Nive Nielsen, who plays Lady Silence on AMC’s The Terror discusses how she handles the loss of her father, why she appreciates Crozier and Goodsir, and her character’s connection to the creature on the ice.
Q: It took a long time to cast Lady Silence. How did you hear about the opportunity and what was the process of joining the show like for you?
A: I heard about the part on the Greenlandic radio news. I don’t often get to go home to Greenland because I am usually touring with my band. So, it was already a coincidence that I was home to hear about the part. I sent a quick little email to try out for the part, thinking I probably wasn’t going to get it. My first audition was through Skype in Nuuk, Greenland and I kept getting callbacks as we were touring. So I ended up auditioning through Skype and FaceTime from Copenhagen, Denmark, Utrecht Holland, and flew between shows from Dresden to Budapest and back to Hamburg for the final audition. In the end, I moved to Budapest for five months when we were done with our tour, with the same suitcase I had left with for touring.
Q: Before this, you were primarily known as a singer-songwriter. How did you handle the adjustment to acting?
A: Having a band and performing so often is actually the reason I thought I could do this. I’m not sure I could have handled the pressure and all that attention if I hadn’t been performing with my band for this long. It was never natural for me to be the center of attention. I used to have horrible stage fright my first many years. Performing with my band was always a challenge — it took me years to get comfortable on stage and comfortable with people watching me with expectations. So all those years trying to get comfortable on stage really paid off in the end, for this.
Q: When Lady Silence first encounters the crew members, what is her reaction?
A: When she first encounters the crew, she’s going through the very traumatic experience of her father being injured and the Tuunbaq is on the loose on top of that. I imagined that this was before any encounters with Europeans, so she has no idea of what they are capable of yet. So, she is very worried about her father and scared of the Tuunbaq. At that point, the Englishmen are the least of her worries.
Q: Is she surprised that Crozier is able to speak her language somewhat? Does that give her any sense of relief or calm at all?
A: She is definitely surprised that Crozier speaks some Inuktitut, and she can hear he learned it in a different region. It does give her a sense of relief that someone can communicate with her, and that he appears to have some awareness and respect for her culture — enough to learn some of her language.
Q: How would you describe what she’s going through after she loses her father?
A: Losing her father is a huge moment. She has been traveling with him alone and getting to know him in a different way than she did before, learning about ways of the spiritual world from him. All of that is cut short. And on top of that she doesn’t know yet how exactly to handle the situation that’s unfolding. She has to rely on only herself before she is ready for it.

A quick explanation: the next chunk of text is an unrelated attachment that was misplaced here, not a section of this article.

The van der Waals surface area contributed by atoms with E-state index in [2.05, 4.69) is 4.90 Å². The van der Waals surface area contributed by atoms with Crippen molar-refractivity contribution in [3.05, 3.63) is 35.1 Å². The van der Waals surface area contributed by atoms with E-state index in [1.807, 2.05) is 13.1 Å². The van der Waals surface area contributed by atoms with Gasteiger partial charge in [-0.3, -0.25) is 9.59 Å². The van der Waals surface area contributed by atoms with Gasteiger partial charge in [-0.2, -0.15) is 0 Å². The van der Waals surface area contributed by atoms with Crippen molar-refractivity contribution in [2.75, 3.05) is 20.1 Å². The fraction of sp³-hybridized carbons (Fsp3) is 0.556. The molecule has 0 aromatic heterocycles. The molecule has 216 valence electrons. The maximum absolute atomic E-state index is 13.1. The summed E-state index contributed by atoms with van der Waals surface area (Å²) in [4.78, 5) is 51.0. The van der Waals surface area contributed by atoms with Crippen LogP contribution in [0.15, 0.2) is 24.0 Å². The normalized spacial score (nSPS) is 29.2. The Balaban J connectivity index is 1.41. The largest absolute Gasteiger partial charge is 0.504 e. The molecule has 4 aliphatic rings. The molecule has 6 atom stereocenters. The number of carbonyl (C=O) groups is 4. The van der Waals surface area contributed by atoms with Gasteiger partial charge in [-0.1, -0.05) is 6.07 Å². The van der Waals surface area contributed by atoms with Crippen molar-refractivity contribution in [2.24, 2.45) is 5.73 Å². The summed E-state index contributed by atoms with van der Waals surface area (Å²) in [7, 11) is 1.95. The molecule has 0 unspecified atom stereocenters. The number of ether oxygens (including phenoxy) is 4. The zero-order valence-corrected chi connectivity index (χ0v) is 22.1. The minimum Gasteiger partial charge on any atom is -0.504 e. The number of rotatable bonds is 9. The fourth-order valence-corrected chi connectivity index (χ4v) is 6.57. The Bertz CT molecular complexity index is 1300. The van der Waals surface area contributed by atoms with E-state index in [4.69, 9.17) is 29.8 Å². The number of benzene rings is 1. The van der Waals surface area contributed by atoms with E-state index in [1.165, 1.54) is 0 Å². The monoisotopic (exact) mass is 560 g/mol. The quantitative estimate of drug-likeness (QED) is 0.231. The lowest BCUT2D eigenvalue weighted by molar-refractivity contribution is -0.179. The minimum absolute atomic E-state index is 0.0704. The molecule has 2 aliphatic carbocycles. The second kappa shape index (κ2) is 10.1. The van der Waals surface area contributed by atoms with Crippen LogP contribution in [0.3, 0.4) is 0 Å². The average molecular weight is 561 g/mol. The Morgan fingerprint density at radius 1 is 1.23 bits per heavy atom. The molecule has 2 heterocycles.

Q: How does she feel when she sees the crew put her father down the fire hole?
A: It’s too much, she can barely glance at it. It’s wrong on so many levels, but she knows it’s too late, there’s nothing she can do at that point to fix it. The important parts of the rituals have already been broken, and nothing can remedy that anymore. That body does not contain her father anymore.
Q: How much do you think she fully understands the Tuunbaq creature? When he gives her the seal in Episode 3, does she take that as an act of kindness or intimidation?
A: She is scared of the Tuunbaq. She cannot control it. It has its own will and it’s hard to predict its behavior. But at the same time, she has a lot of respect towards it. She is not sure how to take the gift.
A: She thought they were going to kill her. She got very scared of these men, but she feels like she has some responsibility to guard them despite some of the men’s ignorant behavior. The Tuunbaq is on the loose, and she knows nobody else will have a sliver of a chance to rectify what went wrong if she doesn’t try.
Q: What does she make of Goodsir‘s kindness and interest in helping her?
A: She can tell that he is a good person. She has a good sense of intuition, and she appreciates his efforts.
Q: How did your cultural background inform the way you played the character of Lady Silence?
A: I think being Inuk I’ve always been interested in our ancestors’ history, but from the inside of the culture. We are the most studied culture in relation to population, and I have always found it fascinating to study perspective. Written history usually tells as much about the historian’s culture as it does about the subjects. I have a master’s degree in visual anthropology and I would say it has helped me imagine the situations Lady Silence was in, having a good idea about what the conditions and customs were at the time.
Read a Q&A with Jared Harris, who plays Captain Francis Crozier.
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